Review: “I, Robot” by Isaac Asimov

“I, Robot” is a collection of interlinked, short stories that tell the tale of robots and their origin history with accordance to the three laws of Robotics:

1. A robot may not injure a human being or, through inaction, allow a human being to come to harm.
2. A robot must obey orders given to it by human beings except where such orders would conflict with the First Law.
3. A robot must protect its own existence as long as such protection does not conflict with the First or Second Law.

It is going to be a rather short review, just like this read is. I don’t want to end up summarising each and every short story so I’ll just talk about “I, Robot” in a general way.

You can feel the imagination running wild in this book and it is ecstatic! We have robot-nannies, robots gone mad, robots politicians.

There is so much more to this read that what it first seems. As you progress through the stories, each one gets more complex, diving into and trying to deal with serious aspects of robotics but also that of human life – since the two are intertwined.

It’s your fiction that interests me. Your studies of the interplay of human motives and emotion.

Asimov does an incredible job of evoking curiosity in his readers and provoke thinking. He dwells on major issues, such as feelings, rise in technology, discrimination and many more, in a very unique and intriguing way. Those are still very relevant topics of conversations today and it is staggering to me that the author had the ability to convey them to the readers is such a way – in a very coherent manner, always finding its way back to the 3 laws of robotics!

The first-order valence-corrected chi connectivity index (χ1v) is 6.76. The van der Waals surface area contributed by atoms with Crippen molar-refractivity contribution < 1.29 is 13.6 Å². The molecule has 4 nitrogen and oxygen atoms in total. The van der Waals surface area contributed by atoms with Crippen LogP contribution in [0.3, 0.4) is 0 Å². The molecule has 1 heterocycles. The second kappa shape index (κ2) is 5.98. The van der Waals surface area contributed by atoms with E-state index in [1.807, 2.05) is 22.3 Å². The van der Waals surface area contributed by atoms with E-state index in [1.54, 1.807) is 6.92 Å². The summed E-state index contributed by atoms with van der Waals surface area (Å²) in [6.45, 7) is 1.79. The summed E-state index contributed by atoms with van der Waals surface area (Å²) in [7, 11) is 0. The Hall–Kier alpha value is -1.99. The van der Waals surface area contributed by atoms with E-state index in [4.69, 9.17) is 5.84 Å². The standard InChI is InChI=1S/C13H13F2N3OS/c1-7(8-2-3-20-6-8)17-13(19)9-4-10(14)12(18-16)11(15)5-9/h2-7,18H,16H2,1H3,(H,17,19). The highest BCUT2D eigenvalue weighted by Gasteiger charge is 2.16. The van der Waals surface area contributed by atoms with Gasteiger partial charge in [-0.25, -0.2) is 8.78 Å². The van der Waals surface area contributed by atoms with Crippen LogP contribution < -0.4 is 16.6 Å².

You just can’t differentiate between a robot and the very best of humans.

I have enjoyed this collection tremendously but I did find it hard to read. There is a lot of heavy science jargon. It is not necessary to understand it in order to like this read but in my case, it took something away from it, baffled me at some points.

You are the only one responsible for your own wants.

All of the characters presented, especially the secondary characters, are relatable and some are even funny. It was so much fun reading Powell and Donovan’s stories. Their parts felt like a breather, helped me take a step back from all the thoughts lingering in my head.

Even though it is a work of fiction with re-imagined futurism, maybe there’s a thing or two in it, that humanity ought to keep in mind.

Thank you for reading this review, let me know what you think down in the comment section!

And until next time, Dream On, Dreamers!

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